NAIROBI (Reuters) - Kenya’s director of prosecutions on Wednesday ordered public inquests into the alleged killings of a girl and a baby in election-related violence.
Police in the East African nation frequently face accusations of brutality and extrajudicial killings from civilians and rights groups, but officers are rarely charged and almost never convicted.
Human rights groups say at least 66 people have died in bloodshed associated with the August election, which was later voided by the Supreme Court, and in unrest surrounding the re-run of the presidential vote last month.
Stephanie Moraa, an 8-year-old girl in the Nairobi slum of Mathare, died after being hit by a stray bullet as police fired to disperse protesters on Aug. 12, the day after national election results were announced. And the parents of 6-month-old Samantha Pendo said she was teargassed and clubbed by police who invaded their home in Kisumu hunting for protesters.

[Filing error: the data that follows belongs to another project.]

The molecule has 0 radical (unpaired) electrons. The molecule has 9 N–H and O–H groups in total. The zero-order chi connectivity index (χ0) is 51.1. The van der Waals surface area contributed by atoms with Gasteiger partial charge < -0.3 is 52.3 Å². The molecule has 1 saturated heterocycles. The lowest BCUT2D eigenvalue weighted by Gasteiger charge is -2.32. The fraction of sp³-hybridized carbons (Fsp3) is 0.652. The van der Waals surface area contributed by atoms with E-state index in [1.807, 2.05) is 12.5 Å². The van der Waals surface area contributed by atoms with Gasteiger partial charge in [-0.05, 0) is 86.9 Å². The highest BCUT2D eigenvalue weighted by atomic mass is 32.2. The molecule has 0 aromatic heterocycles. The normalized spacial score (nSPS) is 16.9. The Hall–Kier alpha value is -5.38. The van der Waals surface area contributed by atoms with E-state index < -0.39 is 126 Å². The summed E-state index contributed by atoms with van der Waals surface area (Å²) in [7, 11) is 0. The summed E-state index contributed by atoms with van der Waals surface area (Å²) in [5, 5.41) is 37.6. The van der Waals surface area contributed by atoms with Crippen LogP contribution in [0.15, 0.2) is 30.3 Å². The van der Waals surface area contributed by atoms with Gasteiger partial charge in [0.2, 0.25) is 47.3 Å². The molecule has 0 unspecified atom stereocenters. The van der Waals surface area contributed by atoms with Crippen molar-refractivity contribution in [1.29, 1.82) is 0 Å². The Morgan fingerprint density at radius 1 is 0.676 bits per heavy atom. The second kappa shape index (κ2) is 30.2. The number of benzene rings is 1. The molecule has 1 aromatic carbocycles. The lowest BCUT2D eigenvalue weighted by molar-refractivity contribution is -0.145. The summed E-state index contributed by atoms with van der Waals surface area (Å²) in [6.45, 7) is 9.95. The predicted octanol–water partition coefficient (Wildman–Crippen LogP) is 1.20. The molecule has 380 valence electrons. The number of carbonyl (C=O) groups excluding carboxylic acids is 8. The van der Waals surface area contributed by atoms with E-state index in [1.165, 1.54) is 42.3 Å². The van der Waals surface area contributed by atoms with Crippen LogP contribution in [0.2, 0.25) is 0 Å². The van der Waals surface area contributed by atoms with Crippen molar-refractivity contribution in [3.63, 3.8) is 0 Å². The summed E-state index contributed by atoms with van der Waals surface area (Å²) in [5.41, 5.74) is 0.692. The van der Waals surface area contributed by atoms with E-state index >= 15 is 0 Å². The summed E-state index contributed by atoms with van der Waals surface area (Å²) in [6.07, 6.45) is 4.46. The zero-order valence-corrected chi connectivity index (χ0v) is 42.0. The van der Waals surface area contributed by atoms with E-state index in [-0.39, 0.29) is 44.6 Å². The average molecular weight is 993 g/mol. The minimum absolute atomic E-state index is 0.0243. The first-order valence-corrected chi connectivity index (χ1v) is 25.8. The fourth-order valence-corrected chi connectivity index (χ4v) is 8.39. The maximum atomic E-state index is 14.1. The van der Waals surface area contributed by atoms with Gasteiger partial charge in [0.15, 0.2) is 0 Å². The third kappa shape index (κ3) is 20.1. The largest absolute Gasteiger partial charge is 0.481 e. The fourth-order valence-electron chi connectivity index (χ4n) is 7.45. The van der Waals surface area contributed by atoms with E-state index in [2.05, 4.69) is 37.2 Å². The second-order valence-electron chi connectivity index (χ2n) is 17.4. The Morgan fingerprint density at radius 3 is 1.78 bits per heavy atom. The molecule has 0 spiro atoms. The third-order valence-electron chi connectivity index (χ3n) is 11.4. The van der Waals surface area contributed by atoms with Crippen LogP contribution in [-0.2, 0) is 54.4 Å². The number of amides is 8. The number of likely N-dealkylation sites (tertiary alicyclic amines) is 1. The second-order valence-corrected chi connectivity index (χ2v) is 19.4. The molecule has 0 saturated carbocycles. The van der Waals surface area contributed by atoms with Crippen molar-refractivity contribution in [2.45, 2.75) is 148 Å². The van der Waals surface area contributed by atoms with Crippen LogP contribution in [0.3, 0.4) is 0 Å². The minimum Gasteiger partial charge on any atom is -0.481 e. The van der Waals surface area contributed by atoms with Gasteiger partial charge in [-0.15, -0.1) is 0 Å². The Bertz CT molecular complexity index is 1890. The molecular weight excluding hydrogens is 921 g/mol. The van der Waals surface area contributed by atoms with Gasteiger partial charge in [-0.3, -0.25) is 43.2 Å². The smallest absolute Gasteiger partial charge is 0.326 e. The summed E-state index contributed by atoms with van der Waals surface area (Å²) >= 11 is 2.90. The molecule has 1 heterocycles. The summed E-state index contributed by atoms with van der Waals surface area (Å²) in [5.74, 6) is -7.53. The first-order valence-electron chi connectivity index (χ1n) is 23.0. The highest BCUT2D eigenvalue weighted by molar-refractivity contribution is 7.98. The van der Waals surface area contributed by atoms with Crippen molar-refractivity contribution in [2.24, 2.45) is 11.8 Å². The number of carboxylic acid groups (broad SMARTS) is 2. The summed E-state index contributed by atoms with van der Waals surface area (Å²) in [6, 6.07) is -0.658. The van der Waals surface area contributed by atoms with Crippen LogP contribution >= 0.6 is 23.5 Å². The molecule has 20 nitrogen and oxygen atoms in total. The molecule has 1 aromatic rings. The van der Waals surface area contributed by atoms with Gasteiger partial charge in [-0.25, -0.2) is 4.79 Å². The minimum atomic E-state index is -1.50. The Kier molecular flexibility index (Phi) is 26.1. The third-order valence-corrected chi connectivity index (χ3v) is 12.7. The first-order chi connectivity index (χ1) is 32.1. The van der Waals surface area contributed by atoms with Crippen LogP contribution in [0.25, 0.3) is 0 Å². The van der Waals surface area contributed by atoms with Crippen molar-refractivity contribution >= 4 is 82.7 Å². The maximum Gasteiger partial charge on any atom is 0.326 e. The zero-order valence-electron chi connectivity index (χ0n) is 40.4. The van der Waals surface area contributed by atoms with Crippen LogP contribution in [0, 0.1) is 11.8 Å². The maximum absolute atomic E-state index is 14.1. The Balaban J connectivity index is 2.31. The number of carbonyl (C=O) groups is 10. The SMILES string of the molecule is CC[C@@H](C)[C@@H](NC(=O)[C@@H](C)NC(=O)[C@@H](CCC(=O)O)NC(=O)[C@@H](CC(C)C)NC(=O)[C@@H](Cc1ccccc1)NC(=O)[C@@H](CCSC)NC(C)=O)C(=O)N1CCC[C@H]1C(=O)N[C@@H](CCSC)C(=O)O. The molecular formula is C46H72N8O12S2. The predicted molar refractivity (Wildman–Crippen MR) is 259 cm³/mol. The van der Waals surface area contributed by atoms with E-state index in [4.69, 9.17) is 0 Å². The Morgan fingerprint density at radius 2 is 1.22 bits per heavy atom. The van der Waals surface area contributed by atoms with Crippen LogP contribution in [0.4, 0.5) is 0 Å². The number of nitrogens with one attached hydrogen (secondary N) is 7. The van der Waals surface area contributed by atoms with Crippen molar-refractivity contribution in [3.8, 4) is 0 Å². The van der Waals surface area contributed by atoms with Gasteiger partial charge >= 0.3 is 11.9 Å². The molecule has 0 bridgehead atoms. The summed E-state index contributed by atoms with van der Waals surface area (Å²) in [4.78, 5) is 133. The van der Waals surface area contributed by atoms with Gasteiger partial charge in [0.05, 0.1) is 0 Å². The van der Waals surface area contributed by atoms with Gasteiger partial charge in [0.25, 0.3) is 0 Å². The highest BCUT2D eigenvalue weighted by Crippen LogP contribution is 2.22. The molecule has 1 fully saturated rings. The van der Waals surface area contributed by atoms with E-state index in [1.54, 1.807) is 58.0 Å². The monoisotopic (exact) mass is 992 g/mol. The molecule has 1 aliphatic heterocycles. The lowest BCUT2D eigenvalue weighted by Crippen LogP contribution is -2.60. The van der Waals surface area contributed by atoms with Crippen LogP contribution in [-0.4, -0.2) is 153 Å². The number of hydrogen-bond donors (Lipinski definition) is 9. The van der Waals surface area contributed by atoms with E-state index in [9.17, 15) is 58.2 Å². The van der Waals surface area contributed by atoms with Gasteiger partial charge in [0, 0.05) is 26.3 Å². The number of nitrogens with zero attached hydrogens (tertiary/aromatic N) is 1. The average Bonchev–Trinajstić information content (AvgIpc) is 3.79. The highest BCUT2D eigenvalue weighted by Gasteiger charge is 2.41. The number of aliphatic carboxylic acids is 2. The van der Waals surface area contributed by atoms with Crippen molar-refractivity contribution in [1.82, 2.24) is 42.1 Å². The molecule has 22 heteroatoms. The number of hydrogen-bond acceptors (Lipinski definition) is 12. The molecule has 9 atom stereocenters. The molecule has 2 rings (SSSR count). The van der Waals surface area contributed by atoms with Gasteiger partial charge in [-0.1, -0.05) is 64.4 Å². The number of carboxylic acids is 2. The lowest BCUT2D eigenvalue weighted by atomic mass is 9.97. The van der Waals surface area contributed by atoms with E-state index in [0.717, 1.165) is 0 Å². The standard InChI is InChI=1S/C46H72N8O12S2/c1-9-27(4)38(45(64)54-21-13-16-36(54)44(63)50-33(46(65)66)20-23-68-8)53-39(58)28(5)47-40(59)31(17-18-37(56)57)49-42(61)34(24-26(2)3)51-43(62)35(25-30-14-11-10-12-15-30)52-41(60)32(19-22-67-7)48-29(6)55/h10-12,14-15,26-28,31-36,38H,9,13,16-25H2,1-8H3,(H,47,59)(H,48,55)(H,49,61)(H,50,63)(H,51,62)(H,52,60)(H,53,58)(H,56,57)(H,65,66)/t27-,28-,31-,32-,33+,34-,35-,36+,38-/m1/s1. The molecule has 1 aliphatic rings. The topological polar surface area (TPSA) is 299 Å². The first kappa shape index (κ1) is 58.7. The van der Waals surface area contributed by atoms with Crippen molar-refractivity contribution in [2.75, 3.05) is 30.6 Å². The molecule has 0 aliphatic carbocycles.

In the case of baby Pendo, the state-funded but civilian-run Independent Police Oversight Authority (IPOA) had not been able to pinpoint the responsible police officer, making it hard to start prosecution, said Keriako Tobiko, the chief prosecutor.
Under Kenya’s criminal code, public inquests are a way for the state to solve murders where cause is difficult to determine. A magistrate investigates and is empowered to summon anyone with possible information to testify.
Tobiko called on the national police service to start disciplinary proceedings over negligence against four police commanders who were in charge of the operations in Kisumu.
He said Pendo’s parents should claim compensation from the police through the courts. He also urged the police service to compensate Moraa’s family for the “unlawful use of force” by the police, failing which the family should sue the police.
The IPOA was set up in 2011 after the killings of around 1,200 people in violence following the disputed 2007 election. It has received more than 9,000 complaints of police brutality and corruption since then.
Last year, IPOA secured its first conviction - of two police officers sentenced for the death of a 14-year-old girl shot dead during a house raid in 2014.
A survey last year by the non-profit International Police Science Association ranked Kenya’s police force as the 125th worst-performing out of 127 national police forces studied. Only forces in the Democratic Republic of Congo and Nigeria did worse, measured on factors such as “process” and “legitimacy.”
Reporting by Humphrey Malalo; Writing by Duncan Miriri; editing by Mark Heinrich